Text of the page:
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6 Tips for Buying Used Tech
For nearly a decade, Jonathan Bickel has been buying, selling, and consigning precision ag equipment. Based in Indiana, the used precision ag specialist offers six tips to consider before purchasing used ag technology.
1. Inspect The Screen.
If you’re in the market for a used monitor, one of the first things you should look at is screen condition.
“Display screens do wear out,” says Bickel, who owns Used Precision Ag Solutions (usedprecisionag.com). “Screens tend to last five to six years depending on use. When I buy an older monitor, I budget in replacing screens.”
Replacing a screen, he says, can range from $300 to $1,000. Remember also that some screens may no longer be made, which can make finding a replacement difficult. This holds true for less-popular screens, as well.
2. Know Which Unlocks Are Included.
When purchasing a used display and even some of the auto steer controllers, many will contain unlock codes to activate certain features or accuracy upgrades.
“You need to know exactly which unlocks you are getting with a used display to know if you are paying a fair price,” he says. “For example, if you buy an Ag Leader display thinking it has a multiproduct unlock code and it doesn’t, it’s going to cost you an additional $750 to add that unlock.”
It’s also important to know which unlocks you want, because it can cost a lot more to add them to a used display than if you buy a display that already includes them.
“For example, say I buy a used Trimble FMX display on WAAS for $3,000,” Bickel says. “If I want to have it unlocked to access RTK and GLONASS, it will cost me an additional $5,000. If I bought that same display with those unlocks already on them, I would pay around $5,500, which makes those unlocks worth about half of their original value.”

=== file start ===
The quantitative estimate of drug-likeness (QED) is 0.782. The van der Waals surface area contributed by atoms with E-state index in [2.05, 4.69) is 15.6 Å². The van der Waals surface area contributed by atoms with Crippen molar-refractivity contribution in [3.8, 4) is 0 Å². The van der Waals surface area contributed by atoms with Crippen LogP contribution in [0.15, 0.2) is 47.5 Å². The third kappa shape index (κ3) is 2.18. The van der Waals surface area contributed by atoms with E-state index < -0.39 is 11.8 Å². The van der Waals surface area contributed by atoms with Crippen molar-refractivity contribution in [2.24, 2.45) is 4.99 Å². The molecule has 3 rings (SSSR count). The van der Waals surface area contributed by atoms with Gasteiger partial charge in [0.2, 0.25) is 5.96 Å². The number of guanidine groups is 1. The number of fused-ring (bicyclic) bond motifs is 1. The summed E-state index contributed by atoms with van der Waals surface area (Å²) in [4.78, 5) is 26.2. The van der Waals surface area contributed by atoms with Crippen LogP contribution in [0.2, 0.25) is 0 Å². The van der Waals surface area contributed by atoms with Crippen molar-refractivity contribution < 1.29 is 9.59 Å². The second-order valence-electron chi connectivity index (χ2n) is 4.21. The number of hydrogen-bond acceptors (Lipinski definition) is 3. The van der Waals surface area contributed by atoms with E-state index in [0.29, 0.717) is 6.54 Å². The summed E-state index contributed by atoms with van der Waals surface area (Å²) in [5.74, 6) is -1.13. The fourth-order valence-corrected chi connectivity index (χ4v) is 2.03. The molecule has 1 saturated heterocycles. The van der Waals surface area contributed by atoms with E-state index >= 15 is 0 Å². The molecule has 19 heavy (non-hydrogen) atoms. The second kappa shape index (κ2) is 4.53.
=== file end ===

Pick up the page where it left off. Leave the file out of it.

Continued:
3. Test Things Out.
If you buy an item and are not going to use it for six months, you should still test it to make sure it’s what you need and that it works.
“It will be a lot easier to return an item and get a refund if you do it within a week of purchase rather than six months down the road when you can’t find the number of the person you bought it from,” Bickel says.
In most instances, new may become your only alternative. Remember, you were trying to save money.
4. Take A Picture.
Try to get pictures of any used precision ag technology items you are interested in buying. These images are a great indication of how well the current owners take care of their equipment and, ultimately, the technology.
“If a machine is covered in dirt and is weather checked, you can surmise that it rarely gets washed or is stored outside,” Bickel says. “It says a lot about how the electronics are treated, as well.”
5. Check Updates/Firmware.
When you buy a used piece of precision ag technology, one of the first things you will need to do is make sure the firmware or software is up to date. Most companies have firmware updates annually, and they are free.
“Some items are easy to update and can be downloaded from the company’s website and easily installed,” he says. “Some updates are not so easy to update and may need to be done by a dealer.”
6. Do The Research.
You need to know the retail price of the item you are looking to purchase so you don’t overpay.
“The whole reason you are buying used is to save money,” Bickel says. “There is more to a purchase than just buying the main component. Cabling can be a nightmare without the proper research.”